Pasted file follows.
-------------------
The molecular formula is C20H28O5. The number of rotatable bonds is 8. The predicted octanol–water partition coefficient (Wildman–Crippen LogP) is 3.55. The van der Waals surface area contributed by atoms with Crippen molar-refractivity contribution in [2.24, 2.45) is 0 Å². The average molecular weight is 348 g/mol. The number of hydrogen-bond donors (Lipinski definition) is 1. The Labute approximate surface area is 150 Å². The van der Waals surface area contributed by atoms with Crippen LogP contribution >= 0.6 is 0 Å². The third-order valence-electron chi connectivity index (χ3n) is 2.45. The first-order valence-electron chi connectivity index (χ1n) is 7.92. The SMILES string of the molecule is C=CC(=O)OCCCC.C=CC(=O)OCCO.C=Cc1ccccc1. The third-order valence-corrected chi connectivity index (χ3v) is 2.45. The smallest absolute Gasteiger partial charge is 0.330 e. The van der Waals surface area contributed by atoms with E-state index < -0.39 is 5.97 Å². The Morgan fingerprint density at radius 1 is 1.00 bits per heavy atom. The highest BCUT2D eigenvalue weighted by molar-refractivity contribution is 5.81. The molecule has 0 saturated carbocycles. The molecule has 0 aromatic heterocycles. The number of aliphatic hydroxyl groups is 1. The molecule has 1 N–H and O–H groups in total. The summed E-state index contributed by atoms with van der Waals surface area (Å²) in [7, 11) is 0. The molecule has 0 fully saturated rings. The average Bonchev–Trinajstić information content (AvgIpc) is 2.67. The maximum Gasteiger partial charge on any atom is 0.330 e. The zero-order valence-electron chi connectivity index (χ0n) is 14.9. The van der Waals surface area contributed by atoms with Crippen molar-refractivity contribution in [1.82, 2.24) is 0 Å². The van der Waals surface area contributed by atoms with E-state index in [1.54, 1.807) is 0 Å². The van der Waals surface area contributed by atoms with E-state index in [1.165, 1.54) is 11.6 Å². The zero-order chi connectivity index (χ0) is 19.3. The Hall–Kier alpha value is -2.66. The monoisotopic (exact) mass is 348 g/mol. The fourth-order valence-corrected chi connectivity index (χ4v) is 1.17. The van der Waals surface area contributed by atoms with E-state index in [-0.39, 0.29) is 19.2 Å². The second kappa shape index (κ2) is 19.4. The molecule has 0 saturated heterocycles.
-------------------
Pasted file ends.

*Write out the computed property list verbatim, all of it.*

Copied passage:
The molecular formula is C20H28O5. The number of rotatable bonds is 8. The predicted octanol–water partition coefficient (Wildman–Crippen LogP) is 3.55. The van der Waals surface area contributed by atoms with Crippen molar-refractivity contribution in [2.24, 2.45) is 0 Å². The average molecular weight is 348 g/mol. The number of hydrogen-bond donors (Lipinski definition) is 1. The Labute approximate surface area is 150 Å². The van der Waals surface area contributed by atoms with Crippen LogP contribution >= 0.6 is 0 Å². The third-order valence-electron chi connectivity index (χ3n) is 2.45. The first-order valence-electron chi connectivity index (χ1n) is 7.92. The SMILES string of the molecule is C=CC(=O)OCCCC.C=CC(=O)OCCO.C=Cc1ccccc1. The third-order valence-corrected chi connectivity index (χ3v) is 2.45. The smallest absolute Gasteiger partial charge is 0.330 e. The van der Waals surface area contributed by atoms with E-state index < -0.39 is 5.97 Å². The Morgan fingerprint density at radius 1 is 1.00 bits per heavy atom. The highest BCUT2D eigenvalue weighted by molar-refractivity contribution is 5.81. The molecule has 0 saturated carbocycles. The molecule has 0 aromatic heterocycles. The number of aliphatic hydroxyl groups is 1. The molecule has 1 N–H and O–H groups in total. The summed E-state index contributed by atoms with van der Waals surface area (Å²) in [7, 11) is 0. The molecule has 0 fully saturated rings. The average Bonchev–Trinajstić information content (AvgIpc) is 2.67. The maximum Gasteiger partial charge on any atom is 0.330 e. The zero-order valence-electron chi connectivity index (χ0n) is 14.9. The van der Waals surface area contributed by atoms with Crippen molar-refractivity contribution in [1.82, 2.24) is 0 Å². The van der Waals surface area contributed by atoms with E-state index in [1.54, 1.807) is 0 Å². The van der Waals surface area contributed by atoms with E-state index in [1.165, 1.54) is 11.6 Å². The zero-order chi connectivity index (χ0) is 19.3. The Hall–Kier alpha value is -2.66. The monoisotopic (exact) mass is 348 g/mol. The fourth-order valence-corrected chi connectivity index (χ4v) is 1.17. The van der Waals surface area contributed by atoms with E-state index in [-0.39, 0.29) is 19.2 Å². The second kappa shape index (κ2) is 19.4. The molecule has 0 saturated heterocycles.